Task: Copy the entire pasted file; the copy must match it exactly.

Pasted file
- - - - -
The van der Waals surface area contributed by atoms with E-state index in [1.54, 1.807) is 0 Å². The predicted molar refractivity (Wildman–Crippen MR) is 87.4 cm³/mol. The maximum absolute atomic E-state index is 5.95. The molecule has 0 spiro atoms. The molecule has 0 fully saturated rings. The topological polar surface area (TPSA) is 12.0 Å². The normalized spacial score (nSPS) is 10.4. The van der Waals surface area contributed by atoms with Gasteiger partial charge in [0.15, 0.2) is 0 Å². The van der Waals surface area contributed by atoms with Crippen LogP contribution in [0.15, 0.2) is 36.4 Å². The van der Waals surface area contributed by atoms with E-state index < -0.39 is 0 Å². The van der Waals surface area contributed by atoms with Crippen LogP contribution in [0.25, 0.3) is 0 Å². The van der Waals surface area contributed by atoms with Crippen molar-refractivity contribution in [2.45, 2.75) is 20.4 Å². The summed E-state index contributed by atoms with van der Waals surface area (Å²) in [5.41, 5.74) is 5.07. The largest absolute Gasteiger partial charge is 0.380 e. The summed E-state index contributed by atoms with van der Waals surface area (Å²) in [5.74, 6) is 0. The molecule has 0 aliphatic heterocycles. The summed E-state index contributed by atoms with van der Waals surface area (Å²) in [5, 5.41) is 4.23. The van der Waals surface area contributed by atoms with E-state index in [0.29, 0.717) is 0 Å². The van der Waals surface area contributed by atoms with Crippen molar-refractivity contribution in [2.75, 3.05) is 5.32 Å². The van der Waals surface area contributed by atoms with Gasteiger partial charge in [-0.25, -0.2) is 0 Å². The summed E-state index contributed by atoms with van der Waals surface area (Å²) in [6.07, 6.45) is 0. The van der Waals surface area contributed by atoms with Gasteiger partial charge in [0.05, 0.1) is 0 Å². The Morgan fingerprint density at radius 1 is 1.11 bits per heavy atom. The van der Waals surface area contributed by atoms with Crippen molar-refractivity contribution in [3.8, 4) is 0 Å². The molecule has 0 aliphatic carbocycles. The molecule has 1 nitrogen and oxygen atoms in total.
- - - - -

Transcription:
The van der Waals surface area contributed by atoms with E-state index in [1.54, 1.807) is 0 Å². The predicted molar refractivity (Wildman–Crippen MR) is 87.4 cm³/mol. The maximum absolute atomic E-state index is 5.95. The molecule has 0 spiro atoms. The molecule has 0 fully saturated rings. The topological polar surface area (TPSA) is 12.0 Å². The normalized spacial score (nSPS) is 10.4. The van der Waals surface area contributed by atoms with Gasteiger partial charge in [0.15, 0.2) is 0 Å². The van der Waals surface area contributed by atoms with Crippen LogP contribution in [0.15, 0.2) is 36.4 Å². The van der Waals surface area contributed by atoms with E-state index < -0.39 is 0 Å². The van der Waals surface area contributed by atoms with Crippen LogP contribution in [0.25, 0.3) is 0 Å². The van der Waals surface area contributed by atoms with Crippen molar-refractivity contribution in [2.45, 2.75) is 20.4 Å². The summed E-state index contributed by atoms with van der Waals surface area (Å²) in [5.41, 5.74) is 5.07. The largest absolute Gasteiger partial charge is 0.380 e. The summed E-state index contributed by atoms with van der Waals surface area (Å²) in [5.74, 6) is 0. The molecule has 0 aliphatic heterocycles. The summed E-state index contributed by atoms with van der Waals surface area (Å²) in [5, 5.41) is 4.23. The van der Waals surface area contributed by atoms with E-state index in [0.29, 0.717) is 0 Å². The van der Waals surface area contributed by atoms with Crippen molar-refractivity contribution in [2.75, 3.05) is 5.32 Å². The van der Waals surface area contributed by atoms with Gasteiger partial charge in [-0.25, -0.2) is 0 Å². The summed E-state index contributed by atoms with van der Waals surface area (Å²) in [6.07, 6.45) is 0. The van der Waals surface area contributed by atoms with Gasteiger partial charge in [0.05, 0.1) is 0 Å². The Morgan fingerprint density at radius 1 is 1.11 bits per heavy atom. The van der Waals surface area contributed by atoms with Crippen molar-refractivity contribution in [3.8, 4) is 0 Å². The molecule has 0 aliphatic carbocycles. The molecule has 1 nitrogen and oxygen atoms in total.